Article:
Home away from home

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Last weekend the Queens International Centre took all the exchange students to a local maple syrup farm. We saw tree tapping and ate pancakes and played in the snow. 6 months ago those three activities in quick succession would have probably tipped me over the edge into incomprehensible levels of excitement, but that’s life now. I ‘play’ (debatable, most days I wake up and tut at the Canadian weather when I draw the curtains and have to get to work by 7.30am) in the snow most days of the week and I eat pancakes at least twice a week. Going to the maple farm showed me just how Canadian my life has become. I wear my plaid and denim, I unzip my coat at the tropical temperatures of -3 and I say ‘eh?’ after most sentences.

Maple trees

Maple trees

I’m not far enough into my Canadian adventure to say that I wouldn’t flinch if I saw a moose, thankfully. But I have been submerged in their culture long enough now to be almost passable as a Canadian, if only they didn’t say tomatoes so stupidly! The novelty is wearing off, but that doesn’t make life here substandard, just comfortable and homely! The country is undeniably homely anyway. You’d be hard pushed to meet an unfriendly Canadian or a foreign individual that can’t make Canada their home.
At the moment exams and essays are filling my time, but when I do stop to think that I’ll leave Canada in just a few weeks I do know that I’ll miss my second home when I’m 7000 miles away. It’s not just Queens, a really great University with an applaudable ethos and spirit, nor is it Kingston with its lake-side views, not even my friends, both Canadian and exchange students, but the very country itself. In its vast beauty, charm and welcoming nature I’ve been submerged for 7 months now. I couldn’t have chosen a better exchange destination.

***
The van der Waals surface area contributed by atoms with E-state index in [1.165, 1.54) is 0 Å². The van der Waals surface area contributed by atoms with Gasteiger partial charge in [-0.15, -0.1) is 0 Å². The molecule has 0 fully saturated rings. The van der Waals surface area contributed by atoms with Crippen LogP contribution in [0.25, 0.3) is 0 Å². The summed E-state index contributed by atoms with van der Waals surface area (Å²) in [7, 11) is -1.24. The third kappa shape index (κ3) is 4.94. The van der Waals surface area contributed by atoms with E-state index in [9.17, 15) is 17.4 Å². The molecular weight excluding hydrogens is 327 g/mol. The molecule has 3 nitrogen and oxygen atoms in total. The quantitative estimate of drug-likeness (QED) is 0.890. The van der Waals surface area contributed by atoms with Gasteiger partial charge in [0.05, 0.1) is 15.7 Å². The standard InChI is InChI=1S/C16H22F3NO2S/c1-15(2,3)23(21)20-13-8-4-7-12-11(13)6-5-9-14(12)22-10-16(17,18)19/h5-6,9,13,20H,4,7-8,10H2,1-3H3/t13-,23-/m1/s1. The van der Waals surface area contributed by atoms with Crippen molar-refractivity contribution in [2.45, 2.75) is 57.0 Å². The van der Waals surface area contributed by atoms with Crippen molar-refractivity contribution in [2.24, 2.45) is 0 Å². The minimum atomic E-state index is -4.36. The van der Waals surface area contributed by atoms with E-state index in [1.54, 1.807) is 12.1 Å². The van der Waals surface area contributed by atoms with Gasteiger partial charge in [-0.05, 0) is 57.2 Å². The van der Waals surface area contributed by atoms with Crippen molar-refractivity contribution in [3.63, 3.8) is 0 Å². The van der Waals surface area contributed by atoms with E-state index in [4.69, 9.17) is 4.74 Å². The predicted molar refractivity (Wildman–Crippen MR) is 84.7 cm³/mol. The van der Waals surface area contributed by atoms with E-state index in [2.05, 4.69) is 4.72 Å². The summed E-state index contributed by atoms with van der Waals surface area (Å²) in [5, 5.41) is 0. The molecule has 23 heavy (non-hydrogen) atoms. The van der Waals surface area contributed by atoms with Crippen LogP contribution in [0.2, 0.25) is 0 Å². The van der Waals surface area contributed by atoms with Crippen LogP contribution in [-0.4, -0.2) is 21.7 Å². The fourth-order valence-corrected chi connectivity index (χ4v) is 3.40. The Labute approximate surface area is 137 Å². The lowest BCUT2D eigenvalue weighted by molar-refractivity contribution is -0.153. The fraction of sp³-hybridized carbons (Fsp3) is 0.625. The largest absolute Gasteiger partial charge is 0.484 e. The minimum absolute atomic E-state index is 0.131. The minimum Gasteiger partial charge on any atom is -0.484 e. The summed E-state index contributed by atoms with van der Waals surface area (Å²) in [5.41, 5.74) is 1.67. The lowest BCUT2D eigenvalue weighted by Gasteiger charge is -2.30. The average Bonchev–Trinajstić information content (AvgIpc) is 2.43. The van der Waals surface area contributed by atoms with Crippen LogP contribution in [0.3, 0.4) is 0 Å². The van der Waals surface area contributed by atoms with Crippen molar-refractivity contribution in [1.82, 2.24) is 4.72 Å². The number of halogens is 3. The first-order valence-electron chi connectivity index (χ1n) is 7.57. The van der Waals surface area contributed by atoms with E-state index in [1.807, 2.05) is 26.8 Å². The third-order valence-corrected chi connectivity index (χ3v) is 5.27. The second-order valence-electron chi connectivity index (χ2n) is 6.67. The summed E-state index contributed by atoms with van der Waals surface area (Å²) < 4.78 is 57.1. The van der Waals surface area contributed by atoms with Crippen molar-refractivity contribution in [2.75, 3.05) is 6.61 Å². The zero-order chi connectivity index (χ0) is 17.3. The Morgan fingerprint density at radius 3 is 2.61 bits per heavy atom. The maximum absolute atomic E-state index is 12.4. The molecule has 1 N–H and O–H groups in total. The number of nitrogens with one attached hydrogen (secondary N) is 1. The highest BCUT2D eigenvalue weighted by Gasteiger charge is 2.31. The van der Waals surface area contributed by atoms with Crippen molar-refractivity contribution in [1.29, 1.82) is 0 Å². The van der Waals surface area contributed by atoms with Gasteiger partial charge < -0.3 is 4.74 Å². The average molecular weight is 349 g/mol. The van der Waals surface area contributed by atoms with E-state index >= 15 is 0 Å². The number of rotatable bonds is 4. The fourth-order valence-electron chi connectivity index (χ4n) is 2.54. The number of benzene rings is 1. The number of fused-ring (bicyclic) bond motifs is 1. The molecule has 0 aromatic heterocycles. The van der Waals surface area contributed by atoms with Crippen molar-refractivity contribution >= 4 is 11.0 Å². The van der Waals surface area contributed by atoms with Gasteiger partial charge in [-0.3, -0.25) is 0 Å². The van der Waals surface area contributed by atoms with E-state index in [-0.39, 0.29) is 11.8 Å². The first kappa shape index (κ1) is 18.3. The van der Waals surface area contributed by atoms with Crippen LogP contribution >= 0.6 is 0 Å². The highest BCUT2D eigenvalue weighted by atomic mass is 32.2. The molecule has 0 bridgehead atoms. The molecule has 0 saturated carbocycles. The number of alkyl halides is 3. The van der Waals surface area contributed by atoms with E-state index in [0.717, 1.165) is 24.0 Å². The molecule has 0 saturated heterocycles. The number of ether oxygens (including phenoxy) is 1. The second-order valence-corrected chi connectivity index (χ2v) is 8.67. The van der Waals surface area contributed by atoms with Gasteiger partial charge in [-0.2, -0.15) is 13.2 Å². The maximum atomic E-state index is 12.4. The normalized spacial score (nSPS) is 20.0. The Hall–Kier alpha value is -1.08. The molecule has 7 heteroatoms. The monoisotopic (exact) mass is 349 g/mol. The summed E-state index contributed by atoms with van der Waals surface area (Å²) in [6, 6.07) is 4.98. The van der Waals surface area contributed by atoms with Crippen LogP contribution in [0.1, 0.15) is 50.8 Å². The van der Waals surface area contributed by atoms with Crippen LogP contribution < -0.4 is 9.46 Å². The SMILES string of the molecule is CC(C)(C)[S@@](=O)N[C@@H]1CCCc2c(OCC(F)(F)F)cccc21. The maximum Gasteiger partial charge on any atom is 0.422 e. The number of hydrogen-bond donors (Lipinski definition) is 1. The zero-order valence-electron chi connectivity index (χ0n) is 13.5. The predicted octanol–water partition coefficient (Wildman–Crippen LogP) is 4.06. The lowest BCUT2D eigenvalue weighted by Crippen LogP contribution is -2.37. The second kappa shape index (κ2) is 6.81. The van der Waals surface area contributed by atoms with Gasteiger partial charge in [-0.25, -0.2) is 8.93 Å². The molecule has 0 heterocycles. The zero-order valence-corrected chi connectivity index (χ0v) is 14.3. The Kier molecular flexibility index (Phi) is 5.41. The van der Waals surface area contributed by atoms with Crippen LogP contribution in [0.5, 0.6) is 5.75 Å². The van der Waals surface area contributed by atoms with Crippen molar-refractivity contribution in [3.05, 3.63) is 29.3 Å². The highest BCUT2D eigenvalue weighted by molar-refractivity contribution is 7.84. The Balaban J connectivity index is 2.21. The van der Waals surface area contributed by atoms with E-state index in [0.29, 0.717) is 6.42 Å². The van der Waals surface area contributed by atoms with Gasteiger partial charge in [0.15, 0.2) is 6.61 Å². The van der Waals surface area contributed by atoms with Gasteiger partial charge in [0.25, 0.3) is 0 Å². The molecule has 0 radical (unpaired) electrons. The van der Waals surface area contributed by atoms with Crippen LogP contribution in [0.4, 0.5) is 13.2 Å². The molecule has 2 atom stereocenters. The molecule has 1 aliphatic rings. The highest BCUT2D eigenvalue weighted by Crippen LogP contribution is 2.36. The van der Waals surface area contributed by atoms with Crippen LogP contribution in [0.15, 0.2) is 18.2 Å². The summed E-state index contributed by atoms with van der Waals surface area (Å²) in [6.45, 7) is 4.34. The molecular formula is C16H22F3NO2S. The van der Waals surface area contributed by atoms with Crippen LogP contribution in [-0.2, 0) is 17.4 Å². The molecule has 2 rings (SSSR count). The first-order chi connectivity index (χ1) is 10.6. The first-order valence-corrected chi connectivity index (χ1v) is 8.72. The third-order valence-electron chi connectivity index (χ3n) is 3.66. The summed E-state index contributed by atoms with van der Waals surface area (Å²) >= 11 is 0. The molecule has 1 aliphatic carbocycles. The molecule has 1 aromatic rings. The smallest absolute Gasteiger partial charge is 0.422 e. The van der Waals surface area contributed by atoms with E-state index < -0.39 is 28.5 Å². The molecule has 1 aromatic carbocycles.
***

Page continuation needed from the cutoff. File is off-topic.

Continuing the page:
At the beginning of May, my housemate and I will spend 4 days and 4 nights on a train straight across this country. Whenever I tell Canadians about my travel plans they often note that Ida and I will see more of their country in 4 days than they have in 20 years. I think Canada is the perfect exchange destination because this vast, stunning country, coupled with the exchange attitude, would keep even the most intrepid adventurer entertained for a year.
While I’m infinitely excited to be reunited with my friends, family and familiar sights in just a few months, I will always miss Canada and cherish the knowledge that I have a home here to return to.

Kingston by sunset

Kingston by sunset

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